Supreme Court strikes down abortion clinic regulations
The Supreme Court struck down Texas' widely replicated regulation of abortion clinics yesterday in the court's biggest abortion case in nearly a quarter century.
The justices voted 5-3 in favour of Texas clinics that had argued the regulations were only a veiled attempt to make it harder for women to get abortions in the nation's second-most populous state.
Justice Stephen Breyer's majority opinion for the court held that the regulations are medically unnecessary and unconstitutionally limit a woman's right to an abortion.
Texas had argued that its 2013 law and subsequent regulations were needed to protect women's health. The rules required doctors who perform abortions to have admitting privileges at nearby hospitals and forced clinics to meet hospital-like standards for outpatient surgery.
Breyer wrote that "the surgical-centre requirement, like the admitting privileges requirement, provides few, if any, health benefits for women, poses a substantial obstacle to women seeking abortions and constitutes an 'undue burden' on their constitutional right to do so."
Justices Anthony Kennedy, Ruth Bader Ginsburg, Sonia Sotomayor and Elena Kagan joined Breyer.
Ginsburg wrote a short opinion noting that laws like Texas' "that do little or nothing for health, but rather strew impediments to abortion, cannot survive judicial inspection" under the court's earlier abortion-rights decisions. She pointed specifically to Roe v. Wade in 1973 and Planned Parenthood v. Casey in 1992.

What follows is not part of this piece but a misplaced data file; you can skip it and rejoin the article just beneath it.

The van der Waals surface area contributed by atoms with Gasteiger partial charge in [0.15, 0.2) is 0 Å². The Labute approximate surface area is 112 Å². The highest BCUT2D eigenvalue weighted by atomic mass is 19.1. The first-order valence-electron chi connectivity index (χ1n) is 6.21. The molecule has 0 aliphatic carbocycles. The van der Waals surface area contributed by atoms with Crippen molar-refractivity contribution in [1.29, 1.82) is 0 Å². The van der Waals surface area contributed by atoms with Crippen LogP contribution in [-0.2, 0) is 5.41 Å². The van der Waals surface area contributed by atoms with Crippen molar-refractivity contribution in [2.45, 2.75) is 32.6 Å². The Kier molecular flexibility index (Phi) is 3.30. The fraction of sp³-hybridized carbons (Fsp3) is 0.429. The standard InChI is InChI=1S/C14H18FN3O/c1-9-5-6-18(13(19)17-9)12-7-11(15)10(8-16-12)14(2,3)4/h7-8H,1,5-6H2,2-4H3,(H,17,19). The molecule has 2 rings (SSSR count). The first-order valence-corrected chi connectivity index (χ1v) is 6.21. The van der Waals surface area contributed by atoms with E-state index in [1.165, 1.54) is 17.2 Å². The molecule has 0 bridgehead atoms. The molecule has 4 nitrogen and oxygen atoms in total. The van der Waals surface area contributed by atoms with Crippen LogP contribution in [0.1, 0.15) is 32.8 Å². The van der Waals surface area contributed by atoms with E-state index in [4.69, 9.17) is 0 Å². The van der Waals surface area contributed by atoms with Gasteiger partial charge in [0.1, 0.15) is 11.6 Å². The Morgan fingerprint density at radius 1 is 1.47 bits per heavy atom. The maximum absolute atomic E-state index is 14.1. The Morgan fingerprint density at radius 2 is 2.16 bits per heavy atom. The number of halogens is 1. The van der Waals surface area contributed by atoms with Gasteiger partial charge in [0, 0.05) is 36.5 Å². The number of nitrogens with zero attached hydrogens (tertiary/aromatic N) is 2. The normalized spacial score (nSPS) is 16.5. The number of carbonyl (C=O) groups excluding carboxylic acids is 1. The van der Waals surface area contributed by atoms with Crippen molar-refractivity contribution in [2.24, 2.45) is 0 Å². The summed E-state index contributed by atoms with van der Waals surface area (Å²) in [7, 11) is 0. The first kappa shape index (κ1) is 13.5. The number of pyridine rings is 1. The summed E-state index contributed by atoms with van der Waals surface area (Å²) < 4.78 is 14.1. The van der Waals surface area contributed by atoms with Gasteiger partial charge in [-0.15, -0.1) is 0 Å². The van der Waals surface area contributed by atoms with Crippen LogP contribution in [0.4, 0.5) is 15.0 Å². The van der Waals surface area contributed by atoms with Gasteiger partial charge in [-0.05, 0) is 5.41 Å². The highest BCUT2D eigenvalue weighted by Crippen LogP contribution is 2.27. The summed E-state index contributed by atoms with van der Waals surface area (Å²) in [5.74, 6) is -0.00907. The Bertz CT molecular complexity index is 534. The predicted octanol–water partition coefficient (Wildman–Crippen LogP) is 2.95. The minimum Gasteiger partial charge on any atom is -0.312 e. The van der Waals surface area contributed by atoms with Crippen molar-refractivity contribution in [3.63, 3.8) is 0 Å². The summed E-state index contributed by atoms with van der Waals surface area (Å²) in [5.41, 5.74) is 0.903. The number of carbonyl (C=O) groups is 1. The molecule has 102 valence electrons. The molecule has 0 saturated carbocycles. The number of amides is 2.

Chief Justice John Roberts and Justices Samuel Alito and Clarence Thomas dissented.
Thomas wrote that the decision "exemplifies the court's troubling tendency 'to bend the rules when any effort to limit abortion, or even to speak in opposition to abortion, is at issue.'" Thomas was quoting an earlier abortion dissent from Justice Antonin Scalia, who died in February. Scalia has not yet been replaced, so only eight justices voted.
Alito, reading a summary of his dissent in court, said the clinics should have lost on technical, procedural grounds. Alito said the court was adopting a rule of, "If at first you don't succeed, sue, sue again."
Abortion providers said the rules would have cut the number of abortion clinics in Texas by three-fourths if they had been allowed to take full effect.
When then Governor Rick Perry signed the law in 2013, there were about 40 clinics throughout the state. That number dropped to under 20 and would have been cut in half again if the law had taken full effect, the clinics said.
Texas Attorney General Ken Paxton said the law "was an effort to improve minimum safety standards and ensure capable care for Texas women. It's exceedingly unfortunate that the court has taken the ability to protect women's health out of the hands of Texas citizens and their duly elected representatives."